Using data on 48 contiguous U.S. states and a spatial econometric approach, this paper examines short- and long-run effects of productive higher education and highway infrastructure spending financed by different revenue sources on state economic growth. Following the Lagrange Multiplier, Wald, and Likelihood Ratio tests, the data are found to be characterized by both spatial lag and spatial error processes, leading to the estimation of a dynamic spatial Durbin model. By decomposing results of the dynamic spatial Durbin model into short- and long-run direct as well as indirect (spillover) effects, we show that accounting for spillover effects provides a more comprehensive approach to uncovering the effects of productive government spending on growth. We find that, regardless of the financing source, productive higher education and highway spending have statistically significant short- and long-run direct as well as spillover effects on state income growth.

Without Strong Unions, Middle-Class Families Bring Home a Smaller Share

Source: Alex Rowell and David Madland, Center for American Progress, September 14, 2017

New data from the U.S. Census Bureau show that in 2016, the median U.S. household earned $59,039, a 3.2 percent increase from the previous year. Seven years after the end of the Great Recession, the median household’s income has approximately recovered to its pre-recession level, when adjusted for inflation, but has effectively remained stagnant since the late 1990s.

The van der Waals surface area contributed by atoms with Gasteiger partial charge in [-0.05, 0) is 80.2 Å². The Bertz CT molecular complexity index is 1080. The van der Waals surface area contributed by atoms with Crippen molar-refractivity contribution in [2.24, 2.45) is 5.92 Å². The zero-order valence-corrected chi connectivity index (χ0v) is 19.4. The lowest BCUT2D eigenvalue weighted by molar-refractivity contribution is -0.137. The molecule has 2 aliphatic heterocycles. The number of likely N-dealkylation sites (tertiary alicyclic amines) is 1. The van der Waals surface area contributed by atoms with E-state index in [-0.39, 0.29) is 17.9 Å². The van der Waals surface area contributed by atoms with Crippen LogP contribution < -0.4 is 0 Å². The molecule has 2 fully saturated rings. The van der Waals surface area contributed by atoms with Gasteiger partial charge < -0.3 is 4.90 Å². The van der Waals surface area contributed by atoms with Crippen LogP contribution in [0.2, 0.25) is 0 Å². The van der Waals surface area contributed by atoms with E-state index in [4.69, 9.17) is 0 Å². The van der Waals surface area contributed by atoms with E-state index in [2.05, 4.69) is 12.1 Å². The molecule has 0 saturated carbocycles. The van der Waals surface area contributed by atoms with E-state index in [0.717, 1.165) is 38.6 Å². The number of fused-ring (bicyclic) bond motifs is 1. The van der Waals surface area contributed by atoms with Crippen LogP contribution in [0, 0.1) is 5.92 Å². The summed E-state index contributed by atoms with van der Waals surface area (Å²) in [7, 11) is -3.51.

Middle-class households are not seeing the high levels of income growth that are being enjoyed by America’s highest-income earners. Furthermore, the share of income that is earned by the middle 60 percent of households, by income, has fallen to record lows. A revitalized union movement could help reverse the decades-long trend of growing inequality and a shrinking middle class. But anti-union attacks at the state and national levels threaten to further tilt our nation’s economy against workers…..

How ‘dreamers’ and green card lottery winners strengthen the US economy

Source: Ethan Lewis, The Conversation, September 15, 2017

…The commonplace argument that increases in the volume of immigration, by themselves, lower wages and take jobs from Americans – an argument which Attorney General Jeff Sessions used to defend ending DACA – has neither empirical nor theoretical support in economics. It is just a myth.